The Republicans have, until now, actually stood firm against tax increases. California is already one of the most taxed states in the United States.
At one point the legislature tried to pass a tax increase by simple majority, in defiance of the law. Governor Schwarzenegger appeared as if he was going to sign it until a lawsuit made him back down.
Now negotiations are going on to try to sell a tax increase to Assembly and Senate Republicans, with the promise of a spending cap and a rollback of some environmental regulations.
The unions are furious about the spending cap, and the environmentalists are furious about the regulation rollback. Meanwhile the average Republican is against any further increase in taxes. Constituents from both parties are against this deal for different reasons.
The spending cap is an interesting proposal. It's interesting in that it is indicative of a false deal that Republicans fall for so often it is cause to wonder if they are actually fooled or merely pretend to be so in an effort to appease constituents.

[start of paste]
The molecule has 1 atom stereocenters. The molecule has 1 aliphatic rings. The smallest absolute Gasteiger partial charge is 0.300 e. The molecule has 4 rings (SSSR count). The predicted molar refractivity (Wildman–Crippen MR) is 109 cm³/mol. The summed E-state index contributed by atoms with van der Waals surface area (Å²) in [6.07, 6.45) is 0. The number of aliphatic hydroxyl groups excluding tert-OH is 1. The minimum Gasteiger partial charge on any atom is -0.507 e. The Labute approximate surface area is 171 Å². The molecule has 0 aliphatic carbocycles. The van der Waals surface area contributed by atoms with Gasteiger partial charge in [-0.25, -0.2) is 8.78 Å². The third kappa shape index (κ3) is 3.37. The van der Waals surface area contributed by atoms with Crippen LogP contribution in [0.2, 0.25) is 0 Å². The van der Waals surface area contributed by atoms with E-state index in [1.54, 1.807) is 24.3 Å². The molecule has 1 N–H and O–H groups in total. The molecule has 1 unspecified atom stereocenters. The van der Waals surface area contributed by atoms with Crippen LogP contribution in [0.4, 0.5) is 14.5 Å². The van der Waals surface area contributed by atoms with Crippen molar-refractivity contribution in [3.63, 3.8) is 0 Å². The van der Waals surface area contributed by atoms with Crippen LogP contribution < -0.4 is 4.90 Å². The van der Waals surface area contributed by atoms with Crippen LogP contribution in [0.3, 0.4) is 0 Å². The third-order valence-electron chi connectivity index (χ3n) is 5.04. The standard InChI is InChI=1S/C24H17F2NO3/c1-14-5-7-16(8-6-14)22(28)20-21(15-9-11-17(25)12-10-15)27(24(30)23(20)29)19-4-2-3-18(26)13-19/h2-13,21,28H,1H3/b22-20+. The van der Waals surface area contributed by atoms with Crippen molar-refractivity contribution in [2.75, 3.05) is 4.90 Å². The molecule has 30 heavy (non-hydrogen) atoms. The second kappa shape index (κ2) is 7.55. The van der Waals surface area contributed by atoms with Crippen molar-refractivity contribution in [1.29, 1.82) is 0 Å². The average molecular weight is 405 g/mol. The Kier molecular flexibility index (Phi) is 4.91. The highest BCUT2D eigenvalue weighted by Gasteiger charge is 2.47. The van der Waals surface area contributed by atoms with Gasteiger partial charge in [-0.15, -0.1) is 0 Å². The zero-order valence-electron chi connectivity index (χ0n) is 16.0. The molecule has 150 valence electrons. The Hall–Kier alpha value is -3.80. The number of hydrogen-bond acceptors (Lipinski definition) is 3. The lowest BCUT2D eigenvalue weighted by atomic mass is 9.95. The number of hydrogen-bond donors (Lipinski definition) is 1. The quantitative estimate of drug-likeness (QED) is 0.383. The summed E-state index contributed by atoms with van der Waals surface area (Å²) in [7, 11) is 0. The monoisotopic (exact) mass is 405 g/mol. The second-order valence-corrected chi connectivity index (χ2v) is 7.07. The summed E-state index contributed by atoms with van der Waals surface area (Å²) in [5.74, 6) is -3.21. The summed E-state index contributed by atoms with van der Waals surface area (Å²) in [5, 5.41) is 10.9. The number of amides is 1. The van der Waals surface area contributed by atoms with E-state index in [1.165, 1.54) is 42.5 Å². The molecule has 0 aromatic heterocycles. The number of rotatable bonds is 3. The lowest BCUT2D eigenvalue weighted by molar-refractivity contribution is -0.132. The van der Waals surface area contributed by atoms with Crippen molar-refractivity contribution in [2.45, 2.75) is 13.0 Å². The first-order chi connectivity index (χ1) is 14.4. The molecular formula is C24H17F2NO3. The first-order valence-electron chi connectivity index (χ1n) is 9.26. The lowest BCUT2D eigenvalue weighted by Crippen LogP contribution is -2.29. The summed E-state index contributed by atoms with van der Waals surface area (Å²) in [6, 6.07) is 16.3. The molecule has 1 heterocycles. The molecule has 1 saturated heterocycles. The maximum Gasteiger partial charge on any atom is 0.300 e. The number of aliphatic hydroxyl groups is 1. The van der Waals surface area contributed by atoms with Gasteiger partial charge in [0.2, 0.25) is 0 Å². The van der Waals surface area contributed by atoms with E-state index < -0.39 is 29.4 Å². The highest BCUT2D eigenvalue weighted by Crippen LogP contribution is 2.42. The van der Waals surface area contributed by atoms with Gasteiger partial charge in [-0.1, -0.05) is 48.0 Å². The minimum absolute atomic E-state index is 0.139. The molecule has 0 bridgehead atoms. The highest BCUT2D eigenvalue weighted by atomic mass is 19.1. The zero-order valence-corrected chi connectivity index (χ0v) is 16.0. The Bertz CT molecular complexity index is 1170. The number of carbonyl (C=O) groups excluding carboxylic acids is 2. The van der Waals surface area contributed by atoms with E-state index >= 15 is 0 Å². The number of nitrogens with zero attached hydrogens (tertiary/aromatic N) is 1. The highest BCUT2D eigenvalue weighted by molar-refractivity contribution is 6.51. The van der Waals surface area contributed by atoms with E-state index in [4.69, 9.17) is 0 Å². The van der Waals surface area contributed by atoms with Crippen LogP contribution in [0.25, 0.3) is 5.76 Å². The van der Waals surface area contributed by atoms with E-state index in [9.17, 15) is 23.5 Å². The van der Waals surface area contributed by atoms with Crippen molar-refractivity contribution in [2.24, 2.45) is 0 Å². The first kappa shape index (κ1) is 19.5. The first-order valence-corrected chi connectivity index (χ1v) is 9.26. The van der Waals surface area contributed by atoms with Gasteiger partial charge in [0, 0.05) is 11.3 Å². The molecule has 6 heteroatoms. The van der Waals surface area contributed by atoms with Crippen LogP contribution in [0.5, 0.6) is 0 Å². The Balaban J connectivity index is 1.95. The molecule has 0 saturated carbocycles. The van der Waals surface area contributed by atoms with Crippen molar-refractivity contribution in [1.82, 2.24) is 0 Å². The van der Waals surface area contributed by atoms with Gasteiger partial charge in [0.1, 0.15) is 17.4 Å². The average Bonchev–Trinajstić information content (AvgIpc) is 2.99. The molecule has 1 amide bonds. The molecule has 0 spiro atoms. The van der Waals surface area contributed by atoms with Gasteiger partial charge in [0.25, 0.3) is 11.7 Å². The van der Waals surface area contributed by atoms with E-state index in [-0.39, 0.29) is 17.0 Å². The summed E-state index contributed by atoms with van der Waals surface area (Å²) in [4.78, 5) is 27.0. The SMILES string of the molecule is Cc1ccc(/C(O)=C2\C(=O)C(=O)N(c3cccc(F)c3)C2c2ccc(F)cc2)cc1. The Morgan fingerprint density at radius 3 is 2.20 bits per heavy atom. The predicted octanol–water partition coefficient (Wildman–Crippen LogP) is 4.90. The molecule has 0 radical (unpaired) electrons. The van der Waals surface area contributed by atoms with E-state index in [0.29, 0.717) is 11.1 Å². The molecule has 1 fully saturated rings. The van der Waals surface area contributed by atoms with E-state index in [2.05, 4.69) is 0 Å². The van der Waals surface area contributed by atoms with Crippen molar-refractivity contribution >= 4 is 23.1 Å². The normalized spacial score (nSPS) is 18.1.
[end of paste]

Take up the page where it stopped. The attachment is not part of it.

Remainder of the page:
At the federal level, budget balancing deals usually go like this:
The Democrats propose to increase taxes now and in two years will implement spending cuts. The Republicans agree.
Two years later the Democrats have conveniently forgotten about the promised spending cuts, and any efforts by Republicans to remind them are met with "everything's different now."
The interaction is so regular and so routine it gives serious cause to wonder if the Republicans are actually fooled, or if they hope that by pretending to be fooled they can fool those who vote for them.
A better deal, if the Republicans actually support a balanced budget would be "spending cuts now, and if that's not enough tax hikes later". An even cannier move would be to conveniently forget about the tax hikes when "later" arrives.
The spending cap is just such a proposal. It will be overturned as soon as it is met unless stringent controls are put in place. These controls would need to be stronger than the 2/3 majority needed to raise taxes. It should require at least 75%, and preferably 90%, to overturn the spending cap in the face of an emergency.
Offering that sort of a spending cap will reveal just how genuine the Democrats are in their efforts to balance the budget by more than just raising taxes.